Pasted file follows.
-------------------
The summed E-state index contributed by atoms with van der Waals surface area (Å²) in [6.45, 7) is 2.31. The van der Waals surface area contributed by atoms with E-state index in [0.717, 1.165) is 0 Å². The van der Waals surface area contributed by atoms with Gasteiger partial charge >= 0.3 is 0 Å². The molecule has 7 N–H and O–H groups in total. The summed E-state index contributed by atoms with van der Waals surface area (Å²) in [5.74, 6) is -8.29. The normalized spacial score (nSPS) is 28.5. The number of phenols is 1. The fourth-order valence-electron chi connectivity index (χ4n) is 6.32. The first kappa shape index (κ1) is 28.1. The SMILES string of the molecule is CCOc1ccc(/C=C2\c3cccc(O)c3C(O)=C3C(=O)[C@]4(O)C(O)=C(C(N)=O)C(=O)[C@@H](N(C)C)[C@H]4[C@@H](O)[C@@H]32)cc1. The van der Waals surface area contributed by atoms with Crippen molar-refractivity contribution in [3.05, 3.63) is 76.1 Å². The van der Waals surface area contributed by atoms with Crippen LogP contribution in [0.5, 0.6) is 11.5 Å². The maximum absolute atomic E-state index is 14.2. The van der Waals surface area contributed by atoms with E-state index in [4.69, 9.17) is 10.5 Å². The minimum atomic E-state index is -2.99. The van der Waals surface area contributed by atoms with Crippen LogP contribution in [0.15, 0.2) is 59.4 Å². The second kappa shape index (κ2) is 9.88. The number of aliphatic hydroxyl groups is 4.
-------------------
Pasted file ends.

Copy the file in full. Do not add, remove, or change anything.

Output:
The summed E-state index contributed by atoms with van der Waals surface area (Å²) in [6.45, 7) is 2.31. The van der Waals surface area contributed by atoms with E-state index in [0.717, 1.165) is 0 Å². The van der Waals surface area contributed by atoms with Gasteiger partial charge >= 0.3 is 0 Å². The molecule has 7 N–H and O–H groups in total. The summed E-state index contributed by atoms with van der Waals surface area (Å²) in [5.74, 6) is -8.29. The normalized spacial score (nSPS) is 28.5. The number of phenols is 1. The fourth-order valence-electron chi connectivity index (χ4n) is 6.32. The first kappa shape index (κ1) is 28.1. The SMILES string of the molecule is CCOc1ccc(/C=C2\c3cccc(O)c3C(O)=C3C(=O)[C@]4(O)C(O)=C(C(N)=O)C(=O)[C@@H](N(C)C)[C@H]4[C@@H](O)[C@@H]32)cc1. The van der Waals surface area contributed by atoms with Crippen molar-refractivity contribution in [3.05, 3.63) is 76.1 Å². The van der Waals surface area contributed by atoms with Crippen LogP contribution in [0.5, 0.6) is 11.5 Å². The maximum absolute atomic E-state index is 14.2. The van der Waals surface area contributed by atoms with E-state index in [4.69, 9.17) is 10.5 Å². The minimum atomic E-state index is -2.99. The van der Waals surface area contributed by atoms with Crippen LogP contribution in [0.15, 0.2) is 59.4 Å². The second kappa shape index (κ2) is 9.88. The number of aliphatic hydroxyl groups is 4.